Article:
One common problem developers grapple with is how to manage data as users move from page to page within an application. Traditionally, web applications achieve this by storing data on a server and moving it back and forth while the user navigates pages. Alternatively, the application may attempt to keep the user in a single page and update everything dynamically. However, users are prone to wander, and getting data back into the display quickly when a user returns to your application’s page is a great way to enhance the user experience.
In our sample application, we’ll show how to store temporary application data locally while the user moves from page to page on a web site and quickly load it from storage on each page. To accomplish this, we’ll build on the examples of previous chapters. In Chapter 5, we showed how easy it is to gather a user’s current location. Then, in Chapter 7, we demonstrated how to take location data and send it to a remote server so that it can be viewed by any number of interested users. Here, we will go one step further: we will listen for broadcasted location data delivered via a WebSocket and store it in local storage so that it is immediately available as users move from page to page.
Imagine that our running club has live location information from its race participants being broadcast from their mobile devices and shared via a WebSocket server. It would be simple for a web application to display the current position of every racer live and in real time, as the racers upload new position information during the race. And a smart web site would cache those race positions to display them quickly as a user navigated among the pages of the site. That’s exactly what we’re going to build.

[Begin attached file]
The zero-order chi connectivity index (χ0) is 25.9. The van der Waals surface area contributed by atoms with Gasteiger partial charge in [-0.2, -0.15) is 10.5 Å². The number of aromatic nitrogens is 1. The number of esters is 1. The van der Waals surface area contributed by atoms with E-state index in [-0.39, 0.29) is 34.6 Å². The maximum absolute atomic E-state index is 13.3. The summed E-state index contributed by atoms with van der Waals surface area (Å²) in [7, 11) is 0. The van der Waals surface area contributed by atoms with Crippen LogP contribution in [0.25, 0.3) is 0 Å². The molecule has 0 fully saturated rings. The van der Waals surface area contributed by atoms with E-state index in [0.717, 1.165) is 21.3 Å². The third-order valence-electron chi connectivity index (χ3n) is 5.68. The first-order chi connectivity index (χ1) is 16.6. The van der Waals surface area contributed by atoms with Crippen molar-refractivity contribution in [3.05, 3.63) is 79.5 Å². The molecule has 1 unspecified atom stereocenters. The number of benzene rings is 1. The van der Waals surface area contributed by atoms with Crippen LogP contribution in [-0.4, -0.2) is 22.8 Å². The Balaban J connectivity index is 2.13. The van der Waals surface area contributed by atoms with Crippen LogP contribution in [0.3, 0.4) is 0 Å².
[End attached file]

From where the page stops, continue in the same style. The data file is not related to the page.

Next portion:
In order to achieve this, we’ll need to introduce a demonstration web site that can save and restore our racer data. We’ve created a three-page example running race site and placed it in our online resources in the folder
code/storage, but you can use any site of your choosing for your own demonstration. The key here is merely that you have multiple web pages that are easily traversed by a user. We will insert a bit of dynamic content into those pages to represent a live leader board, or a list of race participants and their current distance from the finish line. Figure 11-8 shows the three pages that make up the race site.
Each of our web pages will contain a common section to display the leader board data. Each entry in the leader board will show the name of one of our racers and his or her current distance from the finish line. When any of our pages is loaded, it will make a WebSocket connection to a race broadcast server and listen for messages indicating the position of a racer. The racers, in turn, will be sending their current position to the same broadcast server, causing the position data to stream down to the page in real time.